Printer Status is Offline
The instructions for getting the printer online depend on the operating system you are using:
- Windows XP — Click “Start”, then “Printers and Faxes”. Right-click your Brother printer’s name, and then click “Use Printer Online”.
- Windows Vista — Choose “Start”, followed by “Control Panel”. Next, click on “Hardware and Sounds” and then “Printers”. Right-click your Brother printer and then click “Use Printer Online”.
- Windows 7 — Click “Start”, then “Devices and Printers”. Now double click on your Brother printer’s icon and click “See what’s printing”. Next, simply click “Printer”. You will now see an option that says “Use Printer Offline” with a checkmark in the box next to it. Click to remove the check mark from the box.
Printer Status is Paused
- Windows XP - Click “Start”, then “Printers and Faxes”. Right-click the Brother model, and then click on “Resume Printing”. If for some reason your printer has the option “Pause Printing” instead of “Resume”, this means your issue is not related to the printer being paused. Try restarting both the printer and the computer.
- Windows Vista - Choose “Start”, followed by “Control Panel”. Next, click on “Hardware and Sounds” and then “Printers”. Right-click the Brother model, and then click on “Resume Printing”.
- Windows 7 – Click “Start”, then “Devices and Printers”. Double click on your Brother printer’s icon, followed by “See what’s printing” and “Printer”. When you get to the next page, remove the checkmark from “Pause Printing”.
The Next Step: Cancel All Documents
If for some reason the suggestions above do not resolve the problem, you can try to cancel all of the pending documents.
Windows XP - Click “Start”, then “Printers and Faxes”. Double-click the Brother model icon, and then choose “File” and “Cancel All Documents”.
Windows Vista - Choose “Start”, followed by “Control Panel”. Next, click on “Hardware and Sounds” and then “Printers”. Double-click the Brother model icon, and then choose “File” and “Cancel All Documents”.
Windows 7 - Click “Start”, then “Devices and Printers”. Double click on your Brother printer’s icon, followed by “See what’s printing” and “Printer”, then choose “Cancel All Documents”.
If you have tried the steps above and you are still receiving an error message, try powering down both the printer and the computer. Unplug the printer and leave it unplugged for at least 5 minutes. This can sometimes clear the print queue and reset the devices. If you still receive the error after powering up both devices, you may need to contact Brother technical support.
Let’s start with the obvious- what is a corona wire?
Chances are if you are not a printer technician, you have no idea what the answer is. This may even be the first time you have ever heard the word ‘corona’ outside of a cold one on a hot day. However, this wire is one of the single most important parts of any laser printer, and it doesn’t require a lime.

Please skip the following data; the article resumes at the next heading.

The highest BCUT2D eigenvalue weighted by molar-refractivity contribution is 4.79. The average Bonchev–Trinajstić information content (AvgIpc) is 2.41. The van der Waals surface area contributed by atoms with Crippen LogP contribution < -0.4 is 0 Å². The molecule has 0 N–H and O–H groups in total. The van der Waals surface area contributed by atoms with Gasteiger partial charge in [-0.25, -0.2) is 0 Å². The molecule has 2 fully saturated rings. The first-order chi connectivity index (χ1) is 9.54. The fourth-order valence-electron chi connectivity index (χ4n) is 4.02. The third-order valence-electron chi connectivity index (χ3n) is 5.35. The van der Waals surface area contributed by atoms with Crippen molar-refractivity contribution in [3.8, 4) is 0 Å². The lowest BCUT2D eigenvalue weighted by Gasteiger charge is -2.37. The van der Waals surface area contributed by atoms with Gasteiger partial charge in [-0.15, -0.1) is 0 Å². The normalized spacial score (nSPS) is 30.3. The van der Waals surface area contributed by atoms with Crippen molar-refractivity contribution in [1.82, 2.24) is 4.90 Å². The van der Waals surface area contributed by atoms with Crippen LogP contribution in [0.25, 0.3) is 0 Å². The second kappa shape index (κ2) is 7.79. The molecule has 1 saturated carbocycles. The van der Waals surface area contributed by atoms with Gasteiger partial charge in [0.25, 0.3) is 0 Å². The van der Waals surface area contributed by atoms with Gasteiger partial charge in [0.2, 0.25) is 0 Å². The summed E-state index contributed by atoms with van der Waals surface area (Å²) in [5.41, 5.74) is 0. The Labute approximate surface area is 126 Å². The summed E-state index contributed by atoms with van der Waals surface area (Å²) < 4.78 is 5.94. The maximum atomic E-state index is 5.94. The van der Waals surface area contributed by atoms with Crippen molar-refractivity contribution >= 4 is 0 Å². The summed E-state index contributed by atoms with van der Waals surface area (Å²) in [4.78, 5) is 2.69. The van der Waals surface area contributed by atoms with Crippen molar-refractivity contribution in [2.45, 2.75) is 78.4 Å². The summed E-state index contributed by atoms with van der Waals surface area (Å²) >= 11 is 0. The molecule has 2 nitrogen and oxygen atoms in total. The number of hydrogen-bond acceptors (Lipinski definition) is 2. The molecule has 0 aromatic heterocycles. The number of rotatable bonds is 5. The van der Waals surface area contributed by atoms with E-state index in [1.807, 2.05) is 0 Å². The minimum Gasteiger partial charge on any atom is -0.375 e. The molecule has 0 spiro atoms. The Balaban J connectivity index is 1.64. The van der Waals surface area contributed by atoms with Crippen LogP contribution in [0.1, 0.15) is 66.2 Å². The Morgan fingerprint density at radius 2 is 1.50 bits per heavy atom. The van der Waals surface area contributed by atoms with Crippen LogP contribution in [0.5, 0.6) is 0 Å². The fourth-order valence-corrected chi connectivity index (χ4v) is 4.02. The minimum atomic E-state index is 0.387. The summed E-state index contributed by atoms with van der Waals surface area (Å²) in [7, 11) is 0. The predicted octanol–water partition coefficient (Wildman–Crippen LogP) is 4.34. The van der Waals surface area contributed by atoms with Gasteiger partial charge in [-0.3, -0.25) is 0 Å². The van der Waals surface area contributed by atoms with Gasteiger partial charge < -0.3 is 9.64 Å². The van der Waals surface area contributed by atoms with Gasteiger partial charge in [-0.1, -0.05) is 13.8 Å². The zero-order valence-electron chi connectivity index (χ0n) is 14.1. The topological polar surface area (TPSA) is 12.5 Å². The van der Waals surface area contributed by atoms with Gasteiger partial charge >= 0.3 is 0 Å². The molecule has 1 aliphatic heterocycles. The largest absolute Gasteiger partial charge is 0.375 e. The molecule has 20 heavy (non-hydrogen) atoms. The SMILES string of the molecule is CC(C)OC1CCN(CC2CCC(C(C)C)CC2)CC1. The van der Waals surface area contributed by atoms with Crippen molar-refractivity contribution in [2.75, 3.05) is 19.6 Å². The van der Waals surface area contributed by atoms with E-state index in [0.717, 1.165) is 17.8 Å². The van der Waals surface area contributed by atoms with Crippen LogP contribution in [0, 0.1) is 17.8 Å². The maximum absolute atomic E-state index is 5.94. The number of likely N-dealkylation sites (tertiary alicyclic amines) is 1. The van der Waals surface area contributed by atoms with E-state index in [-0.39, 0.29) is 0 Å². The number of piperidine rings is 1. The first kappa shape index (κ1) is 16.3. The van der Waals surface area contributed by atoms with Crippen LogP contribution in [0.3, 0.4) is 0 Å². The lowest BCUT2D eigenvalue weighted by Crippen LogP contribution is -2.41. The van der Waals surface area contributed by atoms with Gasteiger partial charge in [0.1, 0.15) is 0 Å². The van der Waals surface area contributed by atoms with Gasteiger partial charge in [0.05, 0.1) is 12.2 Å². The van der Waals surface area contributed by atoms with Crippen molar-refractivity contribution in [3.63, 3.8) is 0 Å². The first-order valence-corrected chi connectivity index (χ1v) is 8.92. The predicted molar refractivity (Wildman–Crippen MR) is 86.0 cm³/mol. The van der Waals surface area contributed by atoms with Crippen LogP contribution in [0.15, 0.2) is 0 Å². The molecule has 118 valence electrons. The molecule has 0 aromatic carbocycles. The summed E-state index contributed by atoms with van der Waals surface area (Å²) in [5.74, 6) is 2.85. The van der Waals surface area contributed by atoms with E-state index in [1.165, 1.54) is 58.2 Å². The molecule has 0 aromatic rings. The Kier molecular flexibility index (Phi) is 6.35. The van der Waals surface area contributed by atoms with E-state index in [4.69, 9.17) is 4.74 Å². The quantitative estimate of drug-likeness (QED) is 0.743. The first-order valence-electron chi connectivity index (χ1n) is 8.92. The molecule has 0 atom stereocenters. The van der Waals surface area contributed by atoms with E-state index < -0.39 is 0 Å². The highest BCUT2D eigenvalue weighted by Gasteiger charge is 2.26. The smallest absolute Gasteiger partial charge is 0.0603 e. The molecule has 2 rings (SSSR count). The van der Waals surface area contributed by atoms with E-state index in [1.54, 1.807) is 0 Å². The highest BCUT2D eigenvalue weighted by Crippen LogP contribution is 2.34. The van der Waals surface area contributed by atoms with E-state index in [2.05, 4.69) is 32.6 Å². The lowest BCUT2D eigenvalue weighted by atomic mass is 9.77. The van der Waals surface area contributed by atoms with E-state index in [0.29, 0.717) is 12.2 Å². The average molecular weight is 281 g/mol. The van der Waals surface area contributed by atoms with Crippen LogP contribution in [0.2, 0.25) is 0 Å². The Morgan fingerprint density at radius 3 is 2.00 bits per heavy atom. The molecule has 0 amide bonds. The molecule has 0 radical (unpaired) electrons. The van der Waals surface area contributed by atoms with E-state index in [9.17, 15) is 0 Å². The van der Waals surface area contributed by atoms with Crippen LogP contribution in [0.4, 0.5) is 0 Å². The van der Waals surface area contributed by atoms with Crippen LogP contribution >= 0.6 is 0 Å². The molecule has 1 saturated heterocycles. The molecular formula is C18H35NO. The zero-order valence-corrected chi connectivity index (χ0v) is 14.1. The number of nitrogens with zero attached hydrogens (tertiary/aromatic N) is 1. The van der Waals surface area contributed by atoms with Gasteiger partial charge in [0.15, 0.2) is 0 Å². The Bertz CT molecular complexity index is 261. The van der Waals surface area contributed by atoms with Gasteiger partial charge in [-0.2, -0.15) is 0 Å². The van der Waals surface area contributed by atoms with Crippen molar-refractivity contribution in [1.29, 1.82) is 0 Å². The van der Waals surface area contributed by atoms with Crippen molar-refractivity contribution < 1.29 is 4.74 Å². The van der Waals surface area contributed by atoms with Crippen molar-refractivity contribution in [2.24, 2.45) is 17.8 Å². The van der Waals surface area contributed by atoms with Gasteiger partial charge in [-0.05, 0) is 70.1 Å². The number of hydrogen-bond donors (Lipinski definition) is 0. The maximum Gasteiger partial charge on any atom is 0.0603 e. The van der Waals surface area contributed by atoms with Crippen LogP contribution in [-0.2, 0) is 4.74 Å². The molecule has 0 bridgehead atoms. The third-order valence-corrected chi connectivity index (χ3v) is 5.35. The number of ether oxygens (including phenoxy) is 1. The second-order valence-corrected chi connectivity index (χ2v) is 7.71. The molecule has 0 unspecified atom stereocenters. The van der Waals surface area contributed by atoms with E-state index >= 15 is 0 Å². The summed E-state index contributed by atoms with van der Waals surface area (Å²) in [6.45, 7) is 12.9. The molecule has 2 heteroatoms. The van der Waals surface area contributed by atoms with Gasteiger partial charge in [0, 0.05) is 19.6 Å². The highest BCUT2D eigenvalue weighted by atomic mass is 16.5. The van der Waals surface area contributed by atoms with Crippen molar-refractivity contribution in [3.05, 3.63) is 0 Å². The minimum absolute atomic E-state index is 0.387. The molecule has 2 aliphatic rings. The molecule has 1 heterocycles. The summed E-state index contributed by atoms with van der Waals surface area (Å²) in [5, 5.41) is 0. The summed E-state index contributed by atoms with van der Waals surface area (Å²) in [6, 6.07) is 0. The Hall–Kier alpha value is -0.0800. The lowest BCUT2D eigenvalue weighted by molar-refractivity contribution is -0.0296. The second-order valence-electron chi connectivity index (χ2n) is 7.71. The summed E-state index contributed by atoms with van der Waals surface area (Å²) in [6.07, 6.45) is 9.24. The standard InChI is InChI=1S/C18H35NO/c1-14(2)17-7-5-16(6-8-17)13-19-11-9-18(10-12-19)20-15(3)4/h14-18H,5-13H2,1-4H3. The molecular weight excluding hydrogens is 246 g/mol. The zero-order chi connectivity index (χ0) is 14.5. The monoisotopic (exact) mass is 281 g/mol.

Though laser printers generally have the same components, the interior functionality and design have small differences that are unique to each manufacturer. These make it challenging to generalize cleaning techniques and give “how-to” instructions.
As you may assume from the terminology, laser printers are known as such because the images and text that is to be printed is written with lasers. The imaging drums sits in the middle of the machine, flanked by rollers, corona wires, a fuser and a toner cartridge, unless it is a Brother unit, then the Brother toner cartridge is within the drum assembly.
When data is transferred, the laser writes the image onto the drum. The corona wire receives a blast of high voltage, which it then transfers to the written image on the drum in the form of static electricity. This negative charge attracts the positively-charged toner. The corona wire then gives an even stronger negative charge to the paper so it can pull the toner from the imaging drum.
Corona wires take a beating and collect a lot of dirt and excess toner. They should be cleaned every time cartridges are replaced. If the corona wire is not cleaned, the quality of the prints will begin diminishing and faded coloring or streaks may appear on the printed page.
- Open the front panel.
- Remove the drum assembly.
- Locate the blue tab on the assembly and gently slide it from left to right repeatedly.
- When complete, match the arrow on the tab and the arrow on the cassette before reinserting.
Some Xerox, HP, Etc. printers:
- Open the front panel.
- To remove the corona wire, pinch the handle of it and pull.
- Remove the provided cleaning tool that is inside the printer, right below where the corona wire sits.
- Insert the tool into the underside of the corona housing.
- Wipe back and forth a few times.
- Reinsert the cleaning tool and the wire.
Other Xerox, HP, Etc. printers:
- Open front panel.
- Remove the corona wire.
- Use Q-tip and alcohol to gently clean the wire.
Please check your manuals to identify which method of cleaning is appropriate for your machine. Make sure you are gentle, as the corona wires are quite sensitive. And if the cleaning process is unsuccessful, consider replacing the corona wire altogether.
Wireless and Bluetooth are two of the most innovative technologies in the last 20 years. Both were initially developed in the early 1990’s, but have been improved tremendously over the years and now serve as essential communication options in offices, homes and pockets around the world. Neither requires wires to communicate, but they are mostly used for very different purposes.
Bluetooth is a short-range connection and designed for two Bluetooth-enabled devices to communicate with each other. For instance, when I start my car, the car’s computer system and my Smart phone connect instantly through Bluetooth, allowing me to play music downloaded on my phone and take phone calls all through my radio. Bluetooth uses a PAN, which is a Personal Area Network, meaning it is designed to be used with personal devices.
Wireless has a much larger range, designed to allow a number of devices connect to the internet, as well as to each other. Using a wireless connection, offices can set up a LAN, or a Local Area Network, which can be accessed by anyone within range. Many bookstores, coffee shops, airports and other locations that frequently have many patrons who tend to stay a while offer free wireless connection (Wi-Fi). Many printers have wireless capabilities now, such as the Brother HL-2270DW, eliminating excess wires from offices.